Pastor’s Desk ~ March 10, 2024

Dear Fellow Parishioners,

This weekend we celebrate the Fourth Sunday of Lent, commonly known as “Laetare Sunday.” It is a designation shared by Catholic and most Lutheran and Anglican parishes. To explain, I will begin nearer to the beginning.

The two penitential seasons of the Church year, Advent and Lent, prepare us for the two great Christian feasts, Christmas and Easter. We can infer by the relative length of those seasons the relative importance of those feasts. Christmas is the birth of the Lord and the hope of salvation, but Easter is the achievement of that hope. Gaudete Sunday comes just after the mid-point of Advent, while Laetare Sunday comes just after the mid-point of Lent. Both of these Sundays are also known as “Refreshment Sundays,” because they are brief breaks from the penitential regime. These “Refreshment Sundays” had much greater impact in the old days, when Advent and Lent meant going on (in modern terms) a vegan diet, plus some fish (which was almost always dried or salted). Why else would there be Mardi Gras– “Fat Tuesday”– if Lent didn’t mean serious penitential restrictions not only on meat, but on dairy and fats as well, such as cheese, butter and even olive oil?

Violet, the thematic color for vestments and altar furnishings, signifies mourning and repentance. (Many of us remember when the statues were shrouded by violet coverings during Lent, so as to focus our attention both inward and on the crucified Lord.) For the two “Refreshment Sundays,” rose is the thematic color, as rose is violet in its lighter aspect. The rose theme is carried out in the one rose candle in the Advent wreath, and by rose-colored vestments worn only on those two days.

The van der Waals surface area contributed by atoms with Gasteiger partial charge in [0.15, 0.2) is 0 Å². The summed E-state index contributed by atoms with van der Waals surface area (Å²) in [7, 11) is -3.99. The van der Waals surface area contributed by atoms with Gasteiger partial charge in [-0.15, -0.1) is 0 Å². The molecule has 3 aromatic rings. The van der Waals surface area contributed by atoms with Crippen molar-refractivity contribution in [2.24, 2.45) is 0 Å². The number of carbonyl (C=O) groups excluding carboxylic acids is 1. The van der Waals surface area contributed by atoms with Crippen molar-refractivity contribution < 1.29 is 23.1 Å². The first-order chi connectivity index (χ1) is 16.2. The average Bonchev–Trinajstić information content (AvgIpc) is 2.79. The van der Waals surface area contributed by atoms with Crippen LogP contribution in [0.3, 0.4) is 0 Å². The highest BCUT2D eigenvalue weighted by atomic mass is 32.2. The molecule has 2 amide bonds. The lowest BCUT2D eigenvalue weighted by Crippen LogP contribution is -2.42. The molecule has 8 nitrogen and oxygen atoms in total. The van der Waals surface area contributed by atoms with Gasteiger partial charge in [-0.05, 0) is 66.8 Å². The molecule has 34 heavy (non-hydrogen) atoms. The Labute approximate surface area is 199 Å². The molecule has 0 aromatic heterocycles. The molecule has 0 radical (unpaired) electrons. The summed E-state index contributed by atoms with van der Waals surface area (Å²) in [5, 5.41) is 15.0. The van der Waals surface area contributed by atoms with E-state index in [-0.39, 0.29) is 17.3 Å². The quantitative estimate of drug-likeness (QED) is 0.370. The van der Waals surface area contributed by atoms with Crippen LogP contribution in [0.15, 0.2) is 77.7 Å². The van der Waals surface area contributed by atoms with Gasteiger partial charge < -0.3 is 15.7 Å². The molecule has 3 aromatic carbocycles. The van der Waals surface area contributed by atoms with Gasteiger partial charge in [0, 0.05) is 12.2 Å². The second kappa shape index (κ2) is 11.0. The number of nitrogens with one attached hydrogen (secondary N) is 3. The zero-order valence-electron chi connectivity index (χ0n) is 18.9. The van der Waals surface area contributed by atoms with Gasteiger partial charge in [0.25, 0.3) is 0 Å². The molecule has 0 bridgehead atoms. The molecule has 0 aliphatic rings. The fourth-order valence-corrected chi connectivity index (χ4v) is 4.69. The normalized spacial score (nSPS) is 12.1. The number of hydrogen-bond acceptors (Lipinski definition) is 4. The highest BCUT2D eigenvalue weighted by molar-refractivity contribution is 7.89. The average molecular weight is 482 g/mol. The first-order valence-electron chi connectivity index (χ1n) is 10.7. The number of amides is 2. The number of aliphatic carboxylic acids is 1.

“Laetare” comes directly from the Latin translation of Isaiah 66:10 – “Rejoice, O Jerusalem,” long the opening prayer (“introit”) of the Mass for the Fourth Sunday of Lent. The traditional psalm for the feast day is Psalm 122: “I rejoiced when I heard them say, “Let us go to God’s house.” From Laetare Sunday on, the prayers of the Mass are more focused on the the hope of Easter.

All of the foregoing is a reminder that when we take participate in and take to heart the readings and prayers of the Mass, we are receiving – even if without knowing it – the most concentrated “doses” of Sacred Scripture it is possible to pack into a Sunday or daily Mass. Even Catholics who are not students of Scripture will, if they are attentive to the prayers and readings, receive a powerful exposure to Sacred Scripture and basic Christian theology.

Finally, this weekend we have the Confirmation of well over 100 of our parish youth, after 2 years of preparation. They face tremendous challenges in their lives. Please remember them and their families in your prayers.

Fr. Bill Donahue

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